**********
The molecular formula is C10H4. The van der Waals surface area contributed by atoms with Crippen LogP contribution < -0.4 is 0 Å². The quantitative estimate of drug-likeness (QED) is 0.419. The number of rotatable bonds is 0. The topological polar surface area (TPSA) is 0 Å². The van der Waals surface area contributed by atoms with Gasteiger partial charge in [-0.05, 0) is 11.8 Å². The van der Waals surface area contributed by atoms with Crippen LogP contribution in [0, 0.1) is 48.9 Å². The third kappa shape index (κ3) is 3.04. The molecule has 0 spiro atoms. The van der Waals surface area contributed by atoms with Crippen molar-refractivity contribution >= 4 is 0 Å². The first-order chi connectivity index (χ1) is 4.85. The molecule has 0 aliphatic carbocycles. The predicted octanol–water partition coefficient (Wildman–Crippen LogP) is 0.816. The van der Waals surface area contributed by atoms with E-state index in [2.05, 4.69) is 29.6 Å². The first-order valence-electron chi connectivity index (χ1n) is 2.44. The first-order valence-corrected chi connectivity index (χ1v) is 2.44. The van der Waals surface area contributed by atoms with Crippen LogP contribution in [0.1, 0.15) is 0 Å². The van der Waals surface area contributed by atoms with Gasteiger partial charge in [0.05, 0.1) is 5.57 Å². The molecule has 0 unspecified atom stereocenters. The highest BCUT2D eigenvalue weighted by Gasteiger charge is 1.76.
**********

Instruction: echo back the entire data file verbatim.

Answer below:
The molecular formula is C10H4. The van der Waals surface area contributed by atoms with Crippen LogP contribution < -0.4 is 0 Å². The quantitative estimate of drug-likeness (QED) is 0.419. The number of rotatable bonds is 0. The topological polar surface area (TPSA) is 0 Å². The van der Waals surface area contributed by atoms with Gasteiger partial charge in [-0.05, 0) is 11.8 Å². The van der Waals surface area contributed by atoms with Crippen LogP contribution in [0, 0.1) is 48.9 Å². The third kappa shape index (κ3) is 3.04. The molecule has 0 spiro atoms. The van der Waals surface area contributed by atoms with Crippen molar-refractivity contribution >= 4 is 0 Å². The first-order chi connectivity index (χ1) is 4.85. The molecule has 0 aliphatic carbocycles. The predicted octanol–water partition coefficient (Wildman–Crippen LogP) is 0.816. The van der Waals surface area contributed by atoms with E-state index in [2.05, 4.69) is 29.6 Å². The first-order valence-electron chi connectivity index (χ1n) is 2.44. The first-order valence-corrected chi connectivity index (χ1v) is 2.44. The van der Waals surface area contributed by atoms with Crippen LogP contribution in [0.1, 0.15) is 0 Å². The van der Waals surface area contributed by atoms with Gasteiger partial charge in [0.05, 0.1) is 5.57 Å². The molecule has 0 unspecified atom stereocenters. The highest BCUT2D eigenvalue weighted by Gasteiger charge is 1.76.